A Costly Abundance Of Sugar
August 3, 2000
It appears the Clinton administration would rather destroy an agricultural commodity than allow American consumers to buy it at bargain prices. That is the conclusion reached by critics of its approach to dealing with the growing glut of sugar.
The U.S. Department of Agriculture is offering to give farmers government-owned sugar in return for destroying part of their sugar crop this year. The aim is to keep U.S. sugar prices above free-market levels..
Economists see this bizarre policy as the inevitable outcome of decades of government intervention in sugar markets. They also trace this approach back to the production controls of the Great Depression, when farmers were paid for destroying crops and hogs in an effort to keep prices high.
- The government has a price support level of 18 cents a pound for raw cane sugar and 22.9 cents a pound for refined beet sugar -- despite a glut of refined sugar and projections of huge sugar beet and cane harvests.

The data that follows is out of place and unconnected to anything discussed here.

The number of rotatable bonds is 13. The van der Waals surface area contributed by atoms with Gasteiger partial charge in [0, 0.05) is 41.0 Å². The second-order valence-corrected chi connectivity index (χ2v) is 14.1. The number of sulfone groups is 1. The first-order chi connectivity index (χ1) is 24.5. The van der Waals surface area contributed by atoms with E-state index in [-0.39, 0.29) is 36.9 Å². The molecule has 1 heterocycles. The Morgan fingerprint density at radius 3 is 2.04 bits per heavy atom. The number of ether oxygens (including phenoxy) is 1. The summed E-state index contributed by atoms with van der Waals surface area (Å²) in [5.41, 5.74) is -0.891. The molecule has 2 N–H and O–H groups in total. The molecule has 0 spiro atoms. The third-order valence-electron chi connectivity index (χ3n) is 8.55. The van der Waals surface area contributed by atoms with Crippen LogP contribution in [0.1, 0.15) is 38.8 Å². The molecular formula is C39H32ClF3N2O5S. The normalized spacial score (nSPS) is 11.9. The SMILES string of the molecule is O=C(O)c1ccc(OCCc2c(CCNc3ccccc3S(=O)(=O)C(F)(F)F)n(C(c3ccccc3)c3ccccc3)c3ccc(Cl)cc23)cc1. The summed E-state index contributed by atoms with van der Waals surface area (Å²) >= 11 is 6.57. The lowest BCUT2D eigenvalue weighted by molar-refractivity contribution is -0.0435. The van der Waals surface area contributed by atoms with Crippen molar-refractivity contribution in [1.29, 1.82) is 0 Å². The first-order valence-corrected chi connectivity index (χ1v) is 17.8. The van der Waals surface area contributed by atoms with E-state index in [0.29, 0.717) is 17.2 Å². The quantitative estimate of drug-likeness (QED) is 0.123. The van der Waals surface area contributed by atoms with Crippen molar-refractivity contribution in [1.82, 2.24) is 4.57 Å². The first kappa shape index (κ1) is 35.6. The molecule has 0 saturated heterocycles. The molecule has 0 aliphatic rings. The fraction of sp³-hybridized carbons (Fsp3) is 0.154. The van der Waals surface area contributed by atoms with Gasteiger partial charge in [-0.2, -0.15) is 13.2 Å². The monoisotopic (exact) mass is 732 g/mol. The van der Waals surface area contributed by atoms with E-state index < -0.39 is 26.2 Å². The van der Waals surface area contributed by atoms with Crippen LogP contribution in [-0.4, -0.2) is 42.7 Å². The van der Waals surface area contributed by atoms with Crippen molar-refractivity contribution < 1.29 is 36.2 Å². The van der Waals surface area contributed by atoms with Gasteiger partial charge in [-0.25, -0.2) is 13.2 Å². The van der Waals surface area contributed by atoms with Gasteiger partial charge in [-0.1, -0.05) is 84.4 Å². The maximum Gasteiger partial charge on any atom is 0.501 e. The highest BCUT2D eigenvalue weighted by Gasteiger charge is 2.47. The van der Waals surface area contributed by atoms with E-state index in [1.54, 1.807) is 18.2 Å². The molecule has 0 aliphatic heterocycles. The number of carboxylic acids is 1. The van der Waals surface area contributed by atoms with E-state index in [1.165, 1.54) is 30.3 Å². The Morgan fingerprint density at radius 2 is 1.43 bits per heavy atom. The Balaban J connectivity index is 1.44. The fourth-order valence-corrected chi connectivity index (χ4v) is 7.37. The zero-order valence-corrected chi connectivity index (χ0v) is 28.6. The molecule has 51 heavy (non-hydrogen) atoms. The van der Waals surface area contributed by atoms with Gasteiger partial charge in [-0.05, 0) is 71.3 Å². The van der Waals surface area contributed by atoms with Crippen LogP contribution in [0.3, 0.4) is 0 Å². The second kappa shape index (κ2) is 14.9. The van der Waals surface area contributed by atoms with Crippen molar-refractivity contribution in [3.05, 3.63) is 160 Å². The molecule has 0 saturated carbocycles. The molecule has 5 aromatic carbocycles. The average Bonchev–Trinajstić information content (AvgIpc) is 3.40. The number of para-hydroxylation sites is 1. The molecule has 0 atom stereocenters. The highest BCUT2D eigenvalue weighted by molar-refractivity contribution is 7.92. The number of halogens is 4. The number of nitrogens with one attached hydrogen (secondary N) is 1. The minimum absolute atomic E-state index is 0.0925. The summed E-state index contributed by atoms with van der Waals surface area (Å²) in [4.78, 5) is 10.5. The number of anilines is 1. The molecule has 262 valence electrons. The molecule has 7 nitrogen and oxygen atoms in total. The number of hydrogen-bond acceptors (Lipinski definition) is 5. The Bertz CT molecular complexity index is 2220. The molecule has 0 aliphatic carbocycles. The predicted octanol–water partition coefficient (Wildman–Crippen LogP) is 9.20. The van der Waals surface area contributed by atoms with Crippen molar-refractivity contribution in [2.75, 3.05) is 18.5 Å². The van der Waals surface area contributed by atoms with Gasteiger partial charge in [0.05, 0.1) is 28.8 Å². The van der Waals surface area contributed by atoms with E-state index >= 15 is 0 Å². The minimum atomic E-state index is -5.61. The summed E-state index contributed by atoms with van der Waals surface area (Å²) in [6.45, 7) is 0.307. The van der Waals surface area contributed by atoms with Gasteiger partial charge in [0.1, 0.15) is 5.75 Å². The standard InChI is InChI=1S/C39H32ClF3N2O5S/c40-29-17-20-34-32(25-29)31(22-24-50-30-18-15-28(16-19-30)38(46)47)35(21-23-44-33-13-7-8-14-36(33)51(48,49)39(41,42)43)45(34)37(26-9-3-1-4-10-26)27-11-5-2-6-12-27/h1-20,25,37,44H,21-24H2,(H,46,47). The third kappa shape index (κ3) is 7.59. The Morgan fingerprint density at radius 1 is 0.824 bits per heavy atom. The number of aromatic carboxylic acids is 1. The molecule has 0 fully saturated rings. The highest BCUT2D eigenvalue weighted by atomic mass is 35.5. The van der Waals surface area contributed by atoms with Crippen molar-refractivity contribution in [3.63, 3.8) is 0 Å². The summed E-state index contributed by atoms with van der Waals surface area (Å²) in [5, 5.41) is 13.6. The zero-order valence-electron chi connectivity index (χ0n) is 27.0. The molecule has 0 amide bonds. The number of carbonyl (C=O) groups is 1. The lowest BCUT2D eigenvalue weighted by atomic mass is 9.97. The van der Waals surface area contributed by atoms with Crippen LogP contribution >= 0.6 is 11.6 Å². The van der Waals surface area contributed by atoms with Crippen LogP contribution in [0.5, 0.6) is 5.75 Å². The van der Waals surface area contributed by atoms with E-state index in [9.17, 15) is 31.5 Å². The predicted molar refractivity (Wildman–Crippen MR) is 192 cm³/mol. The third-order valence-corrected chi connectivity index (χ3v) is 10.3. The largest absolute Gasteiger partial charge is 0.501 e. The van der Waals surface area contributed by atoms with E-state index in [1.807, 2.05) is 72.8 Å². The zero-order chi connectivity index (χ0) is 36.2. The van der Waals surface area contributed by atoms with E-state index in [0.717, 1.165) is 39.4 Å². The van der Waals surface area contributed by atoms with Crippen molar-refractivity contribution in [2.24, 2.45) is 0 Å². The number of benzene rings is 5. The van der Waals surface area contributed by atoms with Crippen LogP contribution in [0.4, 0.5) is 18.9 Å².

- In effort to keep sugar prices high, the USDA purchased 132,000 tons of refined beet sugar in June at a cost to taxpayers of $54 million -- but the purchase failed to boost prices.
- Sugar producers -- who post their inventories as collateral for federal loans -- are deciding to forfeit those stocks rather than repay the loans, which will leave the government with 174,000 tons of sugar.
Under the department's offer, farmers who destroy part or all of their crop won't actually take delivery of the government's sugar, but will receive certificates they can redeem for up to $20,000 in cash.
Source: Bruce Ingersoll, "U.S. Offers to Give Government Sugar to Farmers Who Destroy Part of Crop," Wall Street Journal, August 3, 2000.
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